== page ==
Editorial: Bad money in poll vault

 

AFTER FIVE YEARS, the voters in India have got another chance to elect a government at the Centre. As a democratic polity, we have done well in voting out governments and electing new ones. Save for a brief period when democratic rights were suspended during the infamous Emergency, our country has been such a delightful example of democracy at work. In comparison, our neighbourhood as well as other emerging countries, have performed abysmally on the democracy index. Does this really mean that India is better governed in comparison to other countries where there is no democracy? Can the exercise of adult franchise really provide some traction to the efforts to provide good government

There are no ready answers. Only thing that is certain is that all good intentions emanating from people electing their own government get squandered due to organised corruption. Truly, corruption and bad money subverts the mandate and content of democracy in a multi-party system where the State does not fund the polls. This is how it happens.

An estimation by the Center for Media Studies shows that Rs 10,000 crore may be spent in the coming elections. This equals the foreign direct investment that came in 1994-95. The CMS figure is a gross underestimation for Election 2009. This figure could go much higher if the recent assembly election in Karnataka and a by-election in Tamil Nadu are any indication.

Besides the expenses political parties incur to mount their campaign, there is a considerable spend by individual candidates which has seen a serious spike in the last few years. One of the reasons could be the serious wealth that has been created in the last few years. To illustrate, during the NDA rule, the Mumbai stock market index never went beyond 8,000, whereas during the UPA government it shot up to 21,000, before it came hurtling down during the economic turmoil. Much of the bounce of the stock market was artificially created through overvaluation of companies, over-estimation of demands and flawed projections of economy.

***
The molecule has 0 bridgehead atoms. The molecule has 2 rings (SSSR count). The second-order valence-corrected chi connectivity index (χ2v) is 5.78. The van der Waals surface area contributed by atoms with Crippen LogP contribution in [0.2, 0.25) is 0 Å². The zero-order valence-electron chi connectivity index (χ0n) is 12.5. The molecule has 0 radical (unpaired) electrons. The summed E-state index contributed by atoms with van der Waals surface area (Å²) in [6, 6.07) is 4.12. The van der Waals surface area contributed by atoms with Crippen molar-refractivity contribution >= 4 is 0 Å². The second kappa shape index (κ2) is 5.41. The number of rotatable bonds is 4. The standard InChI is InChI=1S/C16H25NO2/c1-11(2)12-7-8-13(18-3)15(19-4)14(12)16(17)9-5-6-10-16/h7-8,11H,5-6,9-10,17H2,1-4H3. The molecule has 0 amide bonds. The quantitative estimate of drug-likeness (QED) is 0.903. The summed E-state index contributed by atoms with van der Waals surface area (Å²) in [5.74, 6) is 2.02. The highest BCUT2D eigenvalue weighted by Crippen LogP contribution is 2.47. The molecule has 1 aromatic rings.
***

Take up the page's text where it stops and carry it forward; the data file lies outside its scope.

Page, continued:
Although it did not reflect the state of real economy, a booming stock market, manipulated by dubious speculators and a rocking real estate sector, provided easy money to a new breed of socially mobile and politically ambitious class. These people had big money and they saw in politics an opportunity to multiply their wealth, earn legitimacy and gain social status. They cracked the code of many of the entrenched politicians who were corrupt, amoral and at times evil, but still kept their mask of respectability - that is, as long as it doesn't slip off. Their CVs are an evidence of how politics has made them wealthier, without really holding a well-paying job or running a job. Income tax returns of some top politicians show exponential rise in their wealth in the short period that they have been in power. Only part of their income shows
up in their returns, a major part gets parked with business houses and in tax havens.
A report suggested that $1.5 trillion of Indian funds are in Swiss vaults. A similar amount may be in other British-controlled tax havens, which are under pressure due to economic slowdown to reveal their depositors. A lot of the money comes back during elections. This means the money spent in elections is far more than a few billion dollars. Although this works as a stimulus and has a desirable multiplier effect on the economy, the long-term implications of bad money running elections are simply disastrous.

Corruption and lack of integrity in public life ensures that most of the MPs and MLAs are desperate to recover all the money they have spent. As ministers, some of them reportedly take commissions and kickbacks from deals and as MPs and MLAs they take "cash for questions". Also, many of them are manipulated, blackmailed by corporate houses - who may have funded their elections - to do things at their bidding. Parliament gets subverted by dubious money and, seemingly, there is no way it can be salvaged till political parties reclaim politics from the deathly stranglehold of dubious money that is fracturing the polity to serve their interest. It is a tall order,
but political parties will not win majority in elections till they recognise this vital link.

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